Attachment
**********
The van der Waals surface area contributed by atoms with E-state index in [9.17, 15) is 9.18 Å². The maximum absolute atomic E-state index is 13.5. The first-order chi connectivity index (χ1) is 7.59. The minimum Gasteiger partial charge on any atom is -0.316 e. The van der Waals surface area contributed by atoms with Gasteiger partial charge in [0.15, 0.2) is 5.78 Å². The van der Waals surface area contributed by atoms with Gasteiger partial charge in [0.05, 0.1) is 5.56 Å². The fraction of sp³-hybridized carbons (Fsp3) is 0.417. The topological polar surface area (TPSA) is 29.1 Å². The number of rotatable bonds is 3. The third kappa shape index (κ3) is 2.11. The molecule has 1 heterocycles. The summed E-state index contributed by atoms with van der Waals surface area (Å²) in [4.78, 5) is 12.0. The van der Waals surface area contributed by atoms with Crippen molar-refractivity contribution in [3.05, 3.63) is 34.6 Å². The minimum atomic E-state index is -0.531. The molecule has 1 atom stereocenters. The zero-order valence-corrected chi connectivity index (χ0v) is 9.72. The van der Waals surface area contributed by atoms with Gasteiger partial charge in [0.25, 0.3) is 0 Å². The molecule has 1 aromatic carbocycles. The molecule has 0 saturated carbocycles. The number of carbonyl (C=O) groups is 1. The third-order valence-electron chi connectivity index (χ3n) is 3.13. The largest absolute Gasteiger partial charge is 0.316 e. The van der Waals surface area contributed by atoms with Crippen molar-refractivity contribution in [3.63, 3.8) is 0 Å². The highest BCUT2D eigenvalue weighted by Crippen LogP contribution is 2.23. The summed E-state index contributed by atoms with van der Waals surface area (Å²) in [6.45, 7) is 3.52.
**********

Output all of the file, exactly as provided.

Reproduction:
The van der Waals surface area contributed by atoms with E-state index in [9.17, 15) is 9.18 Å². The maximum absolute atomic E-state index is 13.5. The first-order chi connectivity index (χ1) is 7.59. The minimum Gasteiger partial charge on any atom is -0.316 e. The van der Waals surface area contributed by atoms with Gasteiger partial charge in [0.15, 0.2) is 5.78 Å². The van der Waals surface area contributed by atoms with Gasteiger partial charge in [0.05, 0.1) is 5.56 Å². The fraction of sp³-hybridized carbons (Fsp3) is 0.417. The topological polar surface area (TPSA) is 29.1 Å². The number of rotatable bonds is 3. The third kappa shape index (κ3) is 2.11. The molecule has 1 heterocycles. The summed E-state index contributed by atoms with van der Waals surface area (Å²) in [4.78, 5) is 12.0. The van der Waals surface area contributed by atoms with Crippen molar-refractivity contribution in [3.05, 3.63) is 34.6 Å². The minimum atomic E-state index is -0.531. The molecule has 1 atom stereocenters. The zero-order valence-corrected chi connectivity index (χ0v) is 9.72. The van der Waals surface area contributed by atoms with Gasteiger partial charge in [0.25, 0.3) is 0 Å². The molecule has 1 aromatic carbocycles. The molecule has 0 saturated carbocycles. The number of carbonyl (C=O) groups is 1. The third-order valence-electron chi connectivity index (χ3n) is 3.13. The largest absolute Gasteiger partial charge is 0.316 e. The van der Waals surface area contributed by atoms with Crippen molar-refractivity contribution in [3.63, 3.8) is 0 Å². The highest BCUT2D eigenvalue weighted by Crippen LogP contribution is 2.23. The summed E-state index contributed by atoms with van der Waals surface area (Å²) in [6.45, 7) is 3.52.